May 16, 2013
By Matt Winkeljohn
It would be easy to look at the 66 Anders Albertson fired Thursday in the first round of an NCAA regional in Tallahassee and assume that he picked up where he left off. Last time out, after all, he was medalist at the ACCs.
That would presume that golf is a linear game, however, and it surely is not.
Albertson banked a clean card – six birdies, 12 pars, no bogeys – yet he shaped his shots a bit differently than when he won the ACC. The sophomore from Woodstock made decisions that you might not think about.
“I told coach when I walked off, `I don’t feel like I played that well,’ ” Albertson recalled while taking a break from the team dinner at Carrabba’s. “I was uncomfortable for some reason. You have a shot in mind, you see it, and usually you execute it.
“Today, sometimes that shot wasn’t coming out. You notice it and adjust. I had to be conservative. You may have to give yourself more room.”
The “adjustment” did not take long. Albertson birdied the first and third holes, and he’s tied for second place among 75 golfers, one stroke off the lead of North Florida’s M.J. McGuire.
Sometimes, it’s a better idea to avoid trouble by not trying the shots that you’d like to make only to risk a mess, and instead play the shots that your day is allowing you to make.
It’s the fine line always walked on the links, often the wrong way.
Where in the ACCs Albertson for the most part went about sticking high-level shots with a smattering of miscues, Thursday was more than usual about managing the game and avoiding mistakes.
You can get away with that on a day when you’re not quite striping it, yet the course is giving up scores (35 of 75 players were under par) – if your decisions are sound, and your lower-risk shots are as well.
“Sometimes, you just aim for the wide part of the fairways,” Albertson said.
A look at recent results suggests something like Thursday’s result, although not only for sake of a strong stretch of scores.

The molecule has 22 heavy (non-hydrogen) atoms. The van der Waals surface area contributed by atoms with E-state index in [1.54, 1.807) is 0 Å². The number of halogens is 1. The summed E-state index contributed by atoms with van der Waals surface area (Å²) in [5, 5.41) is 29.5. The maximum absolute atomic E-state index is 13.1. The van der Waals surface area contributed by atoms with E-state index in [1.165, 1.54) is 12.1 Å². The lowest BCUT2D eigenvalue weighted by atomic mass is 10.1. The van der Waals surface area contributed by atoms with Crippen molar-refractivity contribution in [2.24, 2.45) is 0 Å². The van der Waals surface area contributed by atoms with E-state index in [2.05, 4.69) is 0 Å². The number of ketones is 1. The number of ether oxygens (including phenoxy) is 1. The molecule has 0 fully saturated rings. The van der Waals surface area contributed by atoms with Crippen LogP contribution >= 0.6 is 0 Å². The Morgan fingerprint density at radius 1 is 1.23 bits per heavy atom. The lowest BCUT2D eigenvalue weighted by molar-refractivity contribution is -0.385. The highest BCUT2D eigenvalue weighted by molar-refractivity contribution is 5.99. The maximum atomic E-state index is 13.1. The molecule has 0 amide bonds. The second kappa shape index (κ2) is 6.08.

Albertson finished fourth in the weather-shortened Linger Longer Invitational in late March, tied for sixth in the Gary Koch Invitational in early April, and then won the ACCs by shooting 15-under par.
His record in that time was 199-8 (opponents beaten/tied and lost to).
There are different ways to play well, and Albertson is a working model.
To be completely transparent, he said there has been some carryover from earlier tournaments.
Albertson is working to hold his pace rather than pick it up or – more importantly — slow it down.
On occasions (most notably at the Gary Koch) when he was sniffing the gold medal, Albertson began deliberating more prior to shots.
Each player is supposed to have 40 seconds from the point when officials deem it to be their turn to hit.
“I put myself in position to win in Tampa [Gary Koch], and . . . when I got in or around the lead, I slowed down and changed my routine,” he said. “I started trying too hard.
“You can talk about it all day, but when you get under the gun and it’s time to perform, or there’s water staring you in the face or whatever, it can be difficult not to take extra time and think about what you want to do. I was going way over . . . a minute, a minute and a half.”
That wasn’t really helping.
At Gary Koch, in fact, Albertson shot 69-68-75 to fall to that sixth-place tie.
He was never penalized, but Albertson said he’d heard that opposing coaches complained on a few occasions. It was probably a matter of time before time would bite him not only on the course but on his scorecard.
So, in a way, Albertson has picked up where he left off.
In better keeping his pace the same while at times changing his game, he shot 66-67-68 – 201 to easily win the ACCs.
The Yellow Jackets are hoping he stays steady.
They’re tied with Oregon and South Florida for fourth place in the regional at Florida State’s Golden Eagle Golf and Country Club.
Tech is eight shots behind leader North Florida, needing to finish in the top five over the next two days to advance to the NCAA Championship at Capital City Club Crabapple in north metro Atlanta in less than two weeks.
If the Jackets are going to make it home, Albertson may lead the way with his even gait.
Thursday was his fourth consecutive competitive (collegiate) round of 68 or lower, and seven of his last eight have been 69 or lower.
He learned something at Gary Koch from that final-round 75 — the only plus-par round he’s fired in his last 10.
The lesson: keep moving.
“After reviewing it and talking with coach [Bruce] Heppler and coach [Brennan] Webb, I’m obviously playing well,” Albertson said. “I just want to focus on maintaining my routing, my rhythm, no matter where I’m at; whether I’m in first, 10th or 20th.”
Here’s hoping Anders and the Jackets keep the pace and faith. If only we could all find it so easy to just play the game while disregarding circumstances. Comments to firstname.lastname@example.org.